Network+ : Network Models

  1. Network+ Certification (N10-007): Syllabus
  2. Network+ : Introductions and Resources
  3. Network+ : Network Models
  4. Network+: Cabling
  5. Network+ : Topologies
  6. Network+ : Ethernet Basics
  7. Network+ : Contemporary Ethernet
  8. Network+ : Installing a Physical Network
  9. Network+ : Booting and Getting On the Network
  10. Network+ : TCP/IP Basics
  11. Network+ : Subnetting
  12. Network+: Routing Protocols
  13. Network+ : Routing and Firewalls
  14. Network+ : TCP/IP Ports and Applications
  15. Network+ : Network Naming and Sharing Resources
  16. Network+ : Secure Networking
  17. Network+ : Advanced Networking Devices
  18. Network+ : IPv6
  19. Network+ : Remote Connectivity
  20. Network+ : WiFi
  21. Network+ : Virtualization
  22. Network+ : Mobile Networking
  23. Network+ : Building a Real-World Network
  24. Network+ : Managing Risk
  25. Network+ : Protecting Your Network
  26. Network+ : Network Monitoring
  27. Network+ : Network Troubleshooting
  28. Network+: Network Monitoring

Unit 3

Chapter 1

Network Commands

arp   #  (Linux and Windows)

ping   # (Linux and Windows)

ipconfig # (Windows)

ifconfig # (old Linux command; deprecated)

ip # (new Linux command)

iwconfig # (Linux wifi)

nslookup  # (Linux and Windows)

dig # (Linux native, Windows installable)

traceroute # (Linux)

tracert # (Windows)

net  #  (Windows)

netstat # (Windows and Linux)

nbtstat # (Windows)

netsh  #  (Windows)


Client / Server Model


Clients: Either a physical machine like your PC or workstation, or more accurately, a “receiving end” application like your web browser. The client will connect to the server’s IP address and the service’s port number, eg.

Servers: either physical machines or service daemons, like web servers, mail servers, streaming servers, etc.). The server will accept connections from clients at the server’s IP address and port number.

There’s more to this, so don’t forget this model.

Local Area Networks (LANs)

The TCP/IP Model and the OSI Model


Layer 1 of the OSI Model: the Physical Layer

Physical media: What carries the signal (think of telegraph wire)

            • Wire
            • Fiber optic cable
            • Radio waves
            • Infrared

Layer 2: The Data Link Layer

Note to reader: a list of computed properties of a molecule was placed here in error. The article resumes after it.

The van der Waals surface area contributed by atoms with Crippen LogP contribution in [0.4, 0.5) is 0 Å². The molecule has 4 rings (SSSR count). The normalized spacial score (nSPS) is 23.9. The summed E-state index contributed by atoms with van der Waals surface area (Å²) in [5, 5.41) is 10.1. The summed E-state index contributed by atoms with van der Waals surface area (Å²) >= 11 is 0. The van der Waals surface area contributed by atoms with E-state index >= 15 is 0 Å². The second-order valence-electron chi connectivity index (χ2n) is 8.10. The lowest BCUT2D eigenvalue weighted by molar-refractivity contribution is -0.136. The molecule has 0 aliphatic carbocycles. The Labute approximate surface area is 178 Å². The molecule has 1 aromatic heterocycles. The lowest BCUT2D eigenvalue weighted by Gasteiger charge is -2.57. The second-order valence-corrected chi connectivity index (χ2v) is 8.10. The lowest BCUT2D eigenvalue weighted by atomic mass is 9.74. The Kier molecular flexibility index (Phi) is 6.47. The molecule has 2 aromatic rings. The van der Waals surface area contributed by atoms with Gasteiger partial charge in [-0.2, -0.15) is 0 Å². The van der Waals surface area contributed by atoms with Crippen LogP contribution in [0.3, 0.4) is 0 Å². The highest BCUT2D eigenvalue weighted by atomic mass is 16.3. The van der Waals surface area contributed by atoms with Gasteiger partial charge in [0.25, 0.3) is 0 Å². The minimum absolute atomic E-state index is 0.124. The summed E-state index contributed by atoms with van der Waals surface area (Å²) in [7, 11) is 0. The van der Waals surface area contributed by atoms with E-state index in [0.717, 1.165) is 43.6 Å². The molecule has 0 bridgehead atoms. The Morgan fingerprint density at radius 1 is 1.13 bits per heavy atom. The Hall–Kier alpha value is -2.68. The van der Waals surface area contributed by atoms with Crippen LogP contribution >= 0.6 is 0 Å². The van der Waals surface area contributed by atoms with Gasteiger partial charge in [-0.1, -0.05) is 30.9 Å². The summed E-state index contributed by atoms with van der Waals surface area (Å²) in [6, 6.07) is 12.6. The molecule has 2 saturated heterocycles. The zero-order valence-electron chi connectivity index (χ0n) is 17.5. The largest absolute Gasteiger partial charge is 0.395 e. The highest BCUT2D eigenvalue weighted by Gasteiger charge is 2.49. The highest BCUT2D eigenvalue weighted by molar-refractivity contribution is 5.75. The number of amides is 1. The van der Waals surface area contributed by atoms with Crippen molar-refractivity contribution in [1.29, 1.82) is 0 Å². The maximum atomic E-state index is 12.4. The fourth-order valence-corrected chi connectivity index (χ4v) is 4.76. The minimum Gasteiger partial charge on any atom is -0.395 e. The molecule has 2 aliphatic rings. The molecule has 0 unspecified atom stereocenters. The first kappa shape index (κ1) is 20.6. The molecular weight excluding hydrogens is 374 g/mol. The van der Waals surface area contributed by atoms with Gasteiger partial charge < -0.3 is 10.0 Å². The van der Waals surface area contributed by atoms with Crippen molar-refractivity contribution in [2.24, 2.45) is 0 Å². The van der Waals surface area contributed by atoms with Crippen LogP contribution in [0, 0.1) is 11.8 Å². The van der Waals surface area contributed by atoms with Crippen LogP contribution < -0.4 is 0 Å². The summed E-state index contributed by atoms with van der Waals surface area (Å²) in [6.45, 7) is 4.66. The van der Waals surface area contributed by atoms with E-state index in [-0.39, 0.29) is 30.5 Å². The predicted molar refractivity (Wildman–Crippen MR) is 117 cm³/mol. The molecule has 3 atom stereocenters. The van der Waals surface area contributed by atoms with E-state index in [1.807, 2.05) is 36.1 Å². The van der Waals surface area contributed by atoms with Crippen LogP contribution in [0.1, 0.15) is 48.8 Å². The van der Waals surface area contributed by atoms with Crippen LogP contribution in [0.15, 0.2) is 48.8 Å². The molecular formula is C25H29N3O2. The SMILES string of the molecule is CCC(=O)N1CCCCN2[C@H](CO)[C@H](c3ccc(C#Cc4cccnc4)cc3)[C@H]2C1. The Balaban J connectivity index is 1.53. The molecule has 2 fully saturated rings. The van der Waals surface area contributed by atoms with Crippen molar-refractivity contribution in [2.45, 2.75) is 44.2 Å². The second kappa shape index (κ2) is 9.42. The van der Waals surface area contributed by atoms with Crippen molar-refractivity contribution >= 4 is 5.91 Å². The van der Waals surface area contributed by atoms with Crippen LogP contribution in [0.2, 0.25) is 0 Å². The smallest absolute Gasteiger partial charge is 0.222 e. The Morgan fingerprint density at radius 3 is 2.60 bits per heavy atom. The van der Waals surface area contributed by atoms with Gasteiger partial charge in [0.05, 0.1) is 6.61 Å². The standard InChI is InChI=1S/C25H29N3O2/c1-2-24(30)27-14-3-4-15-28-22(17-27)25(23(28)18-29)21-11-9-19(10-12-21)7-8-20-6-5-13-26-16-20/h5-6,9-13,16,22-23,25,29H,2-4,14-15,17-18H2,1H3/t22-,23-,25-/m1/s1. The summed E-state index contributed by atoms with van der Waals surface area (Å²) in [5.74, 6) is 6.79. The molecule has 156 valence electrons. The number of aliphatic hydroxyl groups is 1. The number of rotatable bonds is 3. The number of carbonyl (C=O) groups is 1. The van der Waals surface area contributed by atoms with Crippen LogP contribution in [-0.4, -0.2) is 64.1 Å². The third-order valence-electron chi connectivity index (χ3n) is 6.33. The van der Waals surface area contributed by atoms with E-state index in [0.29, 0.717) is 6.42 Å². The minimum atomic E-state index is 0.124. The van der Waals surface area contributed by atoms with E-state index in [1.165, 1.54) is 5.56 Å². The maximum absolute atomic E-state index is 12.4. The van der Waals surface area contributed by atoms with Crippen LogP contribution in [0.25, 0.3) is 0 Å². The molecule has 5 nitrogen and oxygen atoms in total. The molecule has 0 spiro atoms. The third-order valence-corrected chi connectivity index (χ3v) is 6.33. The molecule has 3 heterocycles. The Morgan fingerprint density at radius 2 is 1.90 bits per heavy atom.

Layer 2 of the OSI is … a mistake. ISO ignores the fact that there are two protocols at work there: a Logical Link Control layer that sets up sessions and handles multiplexing, and a Media Access Control layer that handles addressing using MAC addresses.

Logical Link Control (LLC)

Media Access Control (MAC)

MAC Addresses

NICs have “permanent” hardware addresses (Physical Addresses in Windows): MAC Addresses.

All local network traffic is sent to and from MAC Addresses. Think of them as the room numbers in a hotel, used for things like Room Service.


Mac Addresses are written in hexadecimal:

Base 16 notation, using 0-9 and A-F to express numbers from 0-15:

0 1 2 3 4 5 6 7 8 9 a b c d e f

Grouped in six pairs of hex numbers with a separator in between:

Generic hex numbers in the wild look like this:

0f38  – just the number

0x0f38 – “0x” means “hex”

0f38h – “h” means “hex”

So actual MAC addresses look like this:




The formal specification for MAC addresses calls for them to be lower-case letters, BUT: Microsoft will and CompTIA may show them as upper-case letters.
And the delimiter can be a colon ( : ), a dash ( – ), or anything else. The delimiters aren’t really there; they are put in for our feeble human minds.

Signal Protocols: How the message gets passed (think of Morse Code)

Ethernet, Token Ring, DECnet, X.25, IPXSPX, Banyan Vines, etc.

Today, mostly Ethernet

Ethernet passes frames. (You could call them packets, but the other kids on the playground will make fun of you.)

Ethernet cards are NICs (network interface cards, also called “host adapters”).

Full vs. Half-duplex

It wasn’t until we got switches that we could use full duplex communication. In other words, both hosts can talk non-stop, and listen non-stop, full-time, with no collisions!

This was a huge step. Every session between hosts is on its own private collision domain: there ARE no collisions. Ethernet became hugely faster with this innovation.

LAN Models and Network Operating Systems

The oldest network model:




Network Operating Systems


        • Client/Server
        • Peer-to-Peer
        • Resource-Based (Workgroup)
        • Server-Based (Domain)
        • Organization-Based (Directory)
LAN Manager (LM) – 3Com and MS:



LAN only, using MAC addresses for addressing and NetBios for naming.

NetBIOS name: 15 chars. max

NetBIOS NW Model:


NetBIOS (naming)

NetBEUI (addressing)




LAN only


A cheat to resolve NetBIOS names across IP subnets. Normally NetBIOS stuff is confined to the local network.